JOHANNESBURG, South Africa -- President F. W. de Klerk, declaring he was trying to pave the way for a new South Africa, accused the African National Congress yesterday of reverting to "outdated rhetoric" and policies that "fan the flames of confrontation."
Responding to militant stands taken by the ANC at its national conference last weekend, Mr. de Klerk said he was disappointed with the group, with which he has been holding talks since May.
"They continued to advocate outmoded revolutionary doctrines and radical methods, knowing full well that these militate against a true commitment to peaceful solutions," he said.
"They refused to acknowledge that any fundamental changes had taken place in South Africa. This, despite the fact that for the first time in 30 years they and their leadership could hold a conference, legally and without hindrance, within the republic."
At its meeting, ANC delegates expressed hard-line positions against negotiations with the government and in favor of continued economic sanctions and armed confrontation -- the strategies pursued by the organization during the years it was banned from political activity.
Rank-and-file members appeared far more radical than their leaders, who have been holding preliminary talks with government officials. Nelson Mandela and other leaders worked throughout the three-day conference to prod delegates toward more moderate stands.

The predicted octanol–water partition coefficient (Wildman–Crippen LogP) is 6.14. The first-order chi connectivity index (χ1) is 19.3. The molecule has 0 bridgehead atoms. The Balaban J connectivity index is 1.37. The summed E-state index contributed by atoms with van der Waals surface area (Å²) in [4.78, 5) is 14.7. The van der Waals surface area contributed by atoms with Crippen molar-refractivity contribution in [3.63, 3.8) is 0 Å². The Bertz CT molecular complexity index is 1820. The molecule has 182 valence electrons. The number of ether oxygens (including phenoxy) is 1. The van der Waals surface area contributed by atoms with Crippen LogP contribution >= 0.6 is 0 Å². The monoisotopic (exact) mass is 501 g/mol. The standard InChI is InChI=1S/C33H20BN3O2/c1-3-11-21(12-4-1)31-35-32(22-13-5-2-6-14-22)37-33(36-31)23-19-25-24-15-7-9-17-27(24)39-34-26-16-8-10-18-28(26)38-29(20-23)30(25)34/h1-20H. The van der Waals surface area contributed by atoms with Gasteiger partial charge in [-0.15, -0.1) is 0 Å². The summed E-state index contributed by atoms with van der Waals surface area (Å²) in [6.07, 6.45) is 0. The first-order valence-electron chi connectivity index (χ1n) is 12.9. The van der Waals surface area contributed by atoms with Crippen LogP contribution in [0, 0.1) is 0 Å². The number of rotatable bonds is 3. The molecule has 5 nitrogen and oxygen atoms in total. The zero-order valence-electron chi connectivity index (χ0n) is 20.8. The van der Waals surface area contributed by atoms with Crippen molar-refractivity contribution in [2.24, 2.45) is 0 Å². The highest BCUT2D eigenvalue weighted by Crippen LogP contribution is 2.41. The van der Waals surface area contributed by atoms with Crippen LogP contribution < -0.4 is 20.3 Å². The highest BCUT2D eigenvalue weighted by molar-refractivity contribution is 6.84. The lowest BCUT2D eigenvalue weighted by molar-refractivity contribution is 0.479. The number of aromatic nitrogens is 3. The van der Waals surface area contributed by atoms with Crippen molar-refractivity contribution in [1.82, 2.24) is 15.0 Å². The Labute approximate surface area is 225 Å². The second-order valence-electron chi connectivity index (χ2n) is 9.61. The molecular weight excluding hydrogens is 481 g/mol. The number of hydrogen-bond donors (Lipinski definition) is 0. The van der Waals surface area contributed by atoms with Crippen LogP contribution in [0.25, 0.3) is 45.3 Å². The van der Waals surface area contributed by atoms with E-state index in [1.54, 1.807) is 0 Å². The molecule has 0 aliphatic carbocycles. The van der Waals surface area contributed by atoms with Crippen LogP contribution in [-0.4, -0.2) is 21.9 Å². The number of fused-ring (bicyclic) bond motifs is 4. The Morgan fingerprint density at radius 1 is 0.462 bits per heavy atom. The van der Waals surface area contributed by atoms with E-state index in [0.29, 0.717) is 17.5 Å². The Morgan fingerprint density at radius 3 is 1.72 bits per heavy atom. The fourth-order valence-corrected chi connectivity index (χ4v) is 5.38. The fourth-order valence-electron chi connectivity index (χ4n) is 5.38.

In the end, the delegates passed resolutions saying their patience with the government was running out and threatening to pull out of negotiations if the government does not take certain actions by April 30, including releasing all political prisoners and allowing all exiles to return to the country.
The government published a notice in its official gazette yesterday that seemed to respond to the demand for exiles to return. The notice said Mr. de Klerk was granting amnesty to everyone who had left South Africa illegally prior to Oct. 8. He did not extend the amnesty to those exiles charged with crimes against the government, as the ANC has maintained he should.
Mr. de Klerk, in his TV address to the nation, said South Africa had experienced both progress and trauma in 1990. "This has been a year filled with achievement and promise but also with disappointment."
He said South Africa was breaking out of its international isolation and said this was because the country had finally "normalized" its political process to the point that different ideas and ideologies could be openly discussed.
Last February, Mr. de Klerk revoked the ban on all anti-apartheid organizations, including the ANC and the Communist Party. The government also has released from prison hundreds of anti-apartheid leaders and activists who had been detained for their political activities.
The South African president said he would not veer from his commitment to building a democratic society, despite the difficulties posed by violence in black townships and other "destructive developments."